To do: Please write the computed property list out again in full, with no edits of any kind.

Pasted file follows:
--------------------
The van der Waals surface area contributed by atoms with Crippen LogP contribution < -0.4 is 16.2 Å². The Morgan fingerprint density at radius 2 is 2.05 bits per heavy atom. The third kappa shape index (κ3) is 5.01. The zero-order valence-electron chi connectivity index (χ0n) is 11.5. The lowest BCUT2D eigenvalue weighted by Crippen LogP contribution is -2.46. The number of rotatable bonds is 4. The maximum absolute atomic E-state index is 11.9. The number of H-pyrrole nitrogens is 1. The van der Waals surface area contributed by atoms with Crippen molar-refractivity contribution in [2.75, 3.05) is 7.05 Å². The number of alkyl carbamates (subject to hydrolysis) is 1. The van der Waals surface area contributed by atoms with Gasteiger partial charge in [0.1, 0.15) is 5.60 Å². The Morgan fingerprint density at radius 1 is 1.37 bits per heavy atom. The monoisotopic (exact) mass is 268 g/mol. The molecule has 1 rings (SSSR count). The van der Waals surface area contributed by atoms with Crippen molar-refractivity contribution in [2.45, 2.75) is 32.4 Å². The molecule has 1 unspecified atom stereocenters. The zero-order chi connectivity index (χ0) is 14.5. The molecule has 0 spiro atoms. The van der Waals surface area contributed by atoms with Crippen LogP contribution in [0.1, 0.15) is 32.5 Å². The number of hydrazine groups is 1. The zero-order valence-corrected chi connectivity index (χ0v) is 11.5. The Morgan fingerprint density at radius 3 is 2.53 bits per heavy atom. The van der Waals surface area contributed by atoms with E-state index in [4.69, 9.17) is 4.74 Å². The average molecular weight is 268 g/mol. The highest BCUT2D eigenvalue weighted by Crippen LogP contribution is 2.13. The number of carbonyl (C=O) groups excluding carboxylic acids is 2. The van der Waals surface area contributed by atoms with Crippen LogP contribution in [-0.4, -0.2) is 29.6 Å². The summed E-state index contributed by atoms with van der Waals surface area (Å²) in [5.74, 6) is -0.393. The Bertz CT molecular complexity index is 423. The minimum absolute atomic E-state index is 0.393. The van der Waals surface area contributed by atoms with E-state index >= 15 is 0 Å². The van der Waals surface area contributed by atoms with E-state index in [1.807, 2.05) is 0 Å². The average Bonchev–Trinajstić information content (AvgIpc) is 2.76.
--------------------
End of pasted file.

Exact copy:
The van der Waals surface area contributed by atoms with Crippen LogP contribution < -0.4 is 16.2 Å². The Morgan fingerprint density at radius 2 is 2.05 bits per heavy atom. The third kappa shape index (κ3) is 5.01. The zero-order valence-electron chi connectivity index (χ0n) is 11.5. The lowest BCUT2D eigenvalue weighted by Crippen LogP contribution is -2.46. The number of rotatable bonds is 4. The maximum absolute atomic E-state index is 11.9. The number of H-pyrrole nitrogens is 1. The van der Waals surface area contributed by atoms with Crippen molar-refractivity contribution in [2.75, 3.05) is 7.05 Å². The number of alkyl carbamates (subject to hydrolysis) is 1. The van der Waals surface area contributed by atoms with Gasteiger partial charge in [0.1, 0.15) is 5.60 Å². The Morgan fingerprint density at radius 1 is 1.37 bits per heavy atom. The monoisotopic (exact) mass is 268 g/mol. The molecule has 1 rings (SSSR count). The van der Waals surface area contributed by atoms with Crippen molar-refractivity contribution in [2.45, 2.75) is 32.4 Å². The molecule has 1 unspecified atom stereocenters. The zero-order chi connectivity index (χ0) is 14.5. The molecule has 0 spiro atoms. The van der Waals surface area contributed by atoms with Crippen LogP contribution in [0.1, 0.15) is 32.5 Å². The number of hydrazine groups is 1. The zero-order valence-corrected chi connectivity index (χ0v) is 11.5. The Morgan fingerprint density at radius 3 is 2.53 bits per heavy atom. The van der Waals surface area contributed by atoms with E-state index in [4.69, 9.17) is 4.74 Å². The average molecular weight is 268 g/mol. The highest BCUT2D eigenvalue weighted by Crippen LogP contribution is 2.13. The number of carbonyl (C=O) groups excluding carboxylic acids is 2. The van der Waals surface area contributed by atoms with Crippen LogP contribution in [-0.4, -0.2) is 29.6 Å². The summed E-state index contributed by atoms with van der Waals surface area (Å²) in [5.74, 6) is -0.393. The Bertz CT molecular complexity index is 423. The minimum absolute atomic E-state index is 0.393. The van der Waals surface area contributed by atoms with E-state index >= 15 is 0 Å². The van der Waals surface area contributed by atoms with E-state index in [1.807, 2.05) is 0 Å². The average Bonchev–Trinajstić information content (AvgIpc) is 2.76.